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Standard Operating Procedures (SOPs)

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SOPs are self-evidently a core safety mechanism which is comprehensively considered in this entry. However, from a specifically Flight Operations perspectiveItalic text, I believe that some important points have not been made here. In the order of the entry rather than any assessment by me of their relative importance, they are: (1) Description There is a implication that SOPs, once arrived at, are 'final' whereas they are rightly dynamic and must sometimes be modified in the light of experience. It also says that "SOPs must be followed precisely" whereas flight crew rightly have the 'option' that an SOP, of which there are huge amounts these days, may be ignored on a specific occasion if a real justification can be made that such action was necessary to ensure the safety of the flight in a way that application of the relevant SOP would not have done. (2) Types of SOP Flight Operations SOPs are not limited to customised aircraft manufacturer SOPs. They also include procedures for all sorts of circumstances not covered by manufacturer material even though this material will undoubtedly be a very valuable basic source. (3) Effects It says in the entry that "CRM..(is)not effective without adherence to SOPs". In my view this is the wrong way round. In fact SOPs are rarely applied to good effect without effective CRM. This is most obviously the case at the point of potential breach since it is here that flight deck teamwork - CRM - has the opportunity to resolve matters if it is really working. It also says that SOPs cover all likely outcomes. Unfortunately in the real world, not all the outcomes we experience as pilots are 'likely' so SOPs do not and cannot cover all aspects of how we fly planes. It is also true that there should be no attempt to make them cover all conceivable situations because whatever % is covered, it will never be 100% so pilots will still need to be able to 'invent solutions' occasionally by retaining the ability to think things out for themselves on those occasions where no SOP fits. An alternative way of looking at this is to observe that, whilst SOPs should be expected to cover both the routinely-encountered and all predictable abnormal/emergency situations, there will always be an area between these two which could only ever be filled with SOPs which were neither for emergency response or applicable to routine operations and regularly applied. Trying to 'fill that gap' would mean ending up with too many SOPs for pilots to retain awareness off as well as leading them to react to the unexpected on the presumption that `there must be an SOP for it'! (4) Scenarios The example of an unstable approach is a good one but a sensible set of SOPs will also ensure that approach maximum speeds for various ranges from touchdown are set so that, if they are followed, an unstable approach - and the required go around - will not result. Also, the example of ATCO late re-clearance is not necessarily the consequence of an earlier ATCO failure to follow an SOP, it might instead be the result if a tactical resolution of potential conflict which arisen in another way. (5) Contributory Factors One key contributory factor not listed which affects SOPs is when, usually through experience of use, it is found that a procedure needs to be revised. This is the same point about Flight Operations SOPs being 'dynamic' rather than at all times perfect that I started out with!--Chris.stewart 17:00, 29 January 2008 (CET)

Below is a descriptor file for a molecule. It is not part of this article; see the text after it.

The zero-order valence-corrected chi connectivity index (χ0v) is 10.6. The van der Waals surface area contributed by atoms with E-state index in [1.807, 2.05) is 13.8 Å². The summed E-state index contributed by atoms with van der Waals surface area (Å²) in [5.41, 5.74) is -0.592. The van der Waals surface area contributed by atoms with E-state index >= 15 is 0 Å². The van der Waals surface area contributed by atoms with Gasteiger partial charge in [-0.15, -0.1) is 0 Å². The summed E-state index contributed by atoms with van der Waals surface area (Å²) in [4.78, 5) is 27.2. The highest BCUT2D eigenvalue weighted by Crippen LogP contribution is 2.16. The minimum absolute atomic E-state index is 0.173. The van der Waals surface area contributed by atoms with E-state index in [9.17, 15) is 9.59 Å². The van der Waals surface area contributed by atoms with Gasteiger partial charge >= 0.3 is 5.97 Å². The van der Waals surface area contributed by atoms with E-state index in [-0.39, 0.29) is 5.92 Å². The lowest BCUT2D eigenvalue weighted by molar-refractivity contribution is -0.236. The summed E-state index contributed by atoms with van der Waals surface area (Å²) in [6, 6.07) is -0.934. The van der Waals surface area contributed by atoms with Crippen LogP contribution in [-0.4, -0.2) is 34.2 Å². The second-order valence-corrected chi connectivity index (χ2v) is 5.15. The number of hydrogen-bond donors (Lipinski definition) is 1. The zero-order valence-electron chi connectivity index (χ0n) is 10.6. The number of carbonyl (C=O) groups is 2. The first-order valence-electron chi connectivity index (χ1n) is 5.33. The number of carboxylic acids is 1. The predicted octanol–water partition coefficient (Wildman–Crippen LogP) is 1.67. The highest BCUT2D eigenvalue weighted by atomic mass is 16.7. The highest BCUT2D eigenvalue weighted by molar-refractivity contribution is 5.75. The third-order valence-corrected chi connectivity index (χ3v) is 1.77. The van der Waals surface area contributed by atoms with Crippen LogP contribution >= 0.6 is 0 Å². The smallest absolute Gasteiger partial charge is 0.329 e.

Editorial Comment

Thank you for your thoughtful comments. The article will be reviewed in the light of them and revised as necessary.--Ian.Wigmore 12:19, 13 February 2008 (CET)